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Critical Thinking on Education

05/04/2018 | Comments

In light of the teacher protests across the country, this seems a good time to examine three common precepts that underly conversations on education: public education is required for liberty and our republic; more money for education yields greater results; educators need to be specially trained. These are each demonstrably false.

Teaching is a noble calling — one every parent has, for parents are called to be their children’s primary educators. This is natural law and core Catholic teaching. Parents are the primary educators of their children. No matter who else educates them. Not just until they go off to school. Always.

Teaching is so noble a profession we are emotionally inclined to give teachers a lot of leeway when they seek greater power and funding. Yet recent efforts across our nation also are a good impetus to look more closely at the education we give our children.

First premise: public education is required for a free society, our republic, to function. False. This is simply an exercise in critical thinking (which isn’t taught very often in public schools for a few generations now): the freedom of a republic depends on the general population receiving a quality education, in part so they can think critically when choosing who leads them. If we want to slowly undermine our freedom and our republic, put the education of the people who will choose our leaders into the hands of our leaders. See the problem? It’s all around us. Feedback loop. More evidence? Not a single person who founded our republic received a public education.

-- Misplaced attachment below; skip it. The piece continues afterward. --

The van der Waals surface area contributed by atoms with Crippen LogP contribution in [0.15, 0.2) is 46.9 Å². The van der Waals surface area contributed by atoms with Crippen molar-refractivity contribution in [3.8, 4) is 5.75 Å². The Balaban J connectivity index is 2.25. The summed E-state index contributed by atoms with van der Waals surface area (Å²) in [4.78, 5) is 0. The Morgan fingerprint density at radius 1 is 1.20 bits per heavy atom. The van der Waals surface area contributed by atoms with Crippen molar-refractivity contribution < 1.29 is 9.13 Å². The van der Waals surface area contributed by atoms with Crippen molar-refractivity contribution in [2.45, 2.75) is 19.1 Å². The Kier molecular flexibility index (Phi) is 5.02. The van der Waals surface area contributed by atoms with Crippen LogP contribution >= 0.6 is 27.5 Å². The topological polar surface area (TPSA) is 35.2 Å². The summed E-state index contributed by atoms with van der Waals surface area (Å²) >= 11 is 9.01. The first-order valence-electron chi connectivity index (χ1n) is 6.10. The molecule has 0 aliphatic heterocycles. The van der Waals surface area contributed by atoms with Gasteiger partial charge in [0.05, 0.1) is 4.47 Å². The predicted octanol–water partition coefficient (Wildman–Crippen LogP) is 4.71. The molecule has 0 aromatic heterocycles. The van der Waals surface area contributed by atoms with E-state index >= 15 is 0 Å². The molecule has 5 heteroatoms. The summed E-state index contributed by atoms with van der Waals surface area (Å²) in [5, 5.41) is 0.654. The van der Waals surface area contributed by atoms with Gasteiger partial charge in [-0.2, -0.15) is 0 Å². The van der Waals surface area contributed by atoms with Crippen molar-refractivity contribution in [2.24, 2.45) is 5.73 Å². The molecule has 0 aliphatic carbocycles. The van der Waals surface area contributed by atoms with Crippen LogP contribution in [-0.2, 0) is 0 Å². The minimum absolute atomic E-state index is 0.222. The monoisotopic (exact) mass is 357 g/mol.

Second premise: spend more, get more. False. States on the low end of funding spend around $10,000 per year per student. By way of comparison, homeschool families spend an average of $500 per student. What does that additional $9,500 buy? Lower test scores. Homeschool students score in the 87th percentile (87% of all students score lower than homeschooled students), significantly higher than public schools. Where are public schools? At or near the 50th percentile.

Third premise: educators need to be qualified. Again, false. Again, homeschool provides a great means of testing this out. What benefit do homeschooled children receive from one or both parents being certified teachers compared with children whose parents are uncertified? One percent better test scores. Within the margin of error, so statistically, no benefit whatsoever.

Protesting teachers are right: something is very, very wrong with our education system, but it is neither funding, nor qualifications. Can we begin a conversation about what education ought to look like? I suggest we begin by looking at homeschooling. After all, homeschool is producing the results we want.

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